Least concern to near threatened
Rock wallabies specialise in rugged terrain and have modified feet designed to grip rock with skin friction rather than dig into soil with large claws.
Tail length: 40-70cm
What are the main threats?Rock wallabies have been deprived of available habitat due to a combination of factors such as clearing of native vegetation, weed invasion and changed patterns of fire across the landscape.
They must also cope with being killed by foxes, and they compete with livestock, feral goats and rabbits for food. This competition forces them to search for food outside their natural ranges.
For example, in New South Wales there are only 2 colonies of yellow-footed rock wallabies left, about 10km apart.
This species is considered to be in serious danger of extinction in this State.
Historically, hunting for the fur trade has also caused a decline in rock wallaby numbers. Although this is no longer a current threat, it has had a big impact on the rock wallaby population.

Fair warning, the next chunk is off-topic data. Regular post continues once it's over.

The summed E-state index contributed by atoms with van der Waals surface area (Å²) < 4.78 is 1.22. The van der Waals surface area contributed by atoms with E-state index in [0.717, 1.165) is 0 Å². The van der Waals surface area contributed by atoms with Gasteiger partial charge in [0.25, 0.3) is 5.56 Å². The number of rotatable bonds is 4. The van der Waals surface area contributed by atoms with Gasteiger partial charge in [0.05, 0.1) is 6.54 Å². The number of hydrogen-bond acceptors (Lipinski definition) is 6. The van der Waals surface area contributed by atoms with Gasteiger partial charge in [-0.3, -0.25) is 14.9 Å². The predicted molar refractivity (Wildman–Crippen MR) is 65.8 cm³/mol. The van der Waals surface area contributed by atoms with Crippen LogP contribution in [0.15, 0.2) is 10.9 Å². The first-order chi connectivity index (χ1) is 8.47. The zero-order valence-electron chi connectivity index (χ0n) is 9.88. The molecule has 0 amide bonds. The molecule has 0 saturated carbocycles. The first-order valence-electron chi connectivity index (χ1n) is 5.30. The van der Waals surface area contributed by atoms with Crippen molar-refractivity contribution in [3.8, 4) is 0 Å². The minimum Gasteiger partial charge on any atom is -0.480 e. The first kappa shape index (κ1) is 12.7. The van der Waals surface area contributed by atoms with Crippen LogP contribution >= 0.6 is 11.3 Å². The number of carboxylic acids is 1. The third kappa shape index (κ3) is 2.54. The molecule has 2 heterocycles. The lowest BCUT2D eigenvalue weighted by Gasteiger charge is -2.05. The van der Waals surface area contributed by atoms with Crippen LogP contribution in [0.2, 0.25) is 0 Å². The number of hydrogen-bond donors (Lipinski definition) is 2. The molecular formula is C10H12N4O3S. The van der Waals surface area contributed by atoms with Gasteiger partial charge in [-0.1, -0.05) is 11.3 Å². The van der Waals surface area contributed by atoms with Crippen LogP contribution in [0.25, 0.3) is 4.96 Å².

What is WWF doing?
Community groups are being supported to get involved in habitat protection and to work on controlling predators to save the species along with continuing surveying and monitoring to understand more about rock wallabies.
Through the Threatened Species Network, WWF Australia is supporting projects that focus on managing fire regimes and monitoring populations of brush-tailed rock wallabies and controlling predators and engaging landholders.
How you can help
Two thirds of Australia is privately managed rural land, and there is increasing recognition of the important role that private landholders can make to the conservation of biodiversity across Australia.
If you manage, live on or own land that is habitat for rock wallabies, contact your state Threatened Species Network coordinator to find out about how you can help.
You can also check the volunteer listing for your area to see if there's any opportunity to help the rock wallaby, or other Australian species.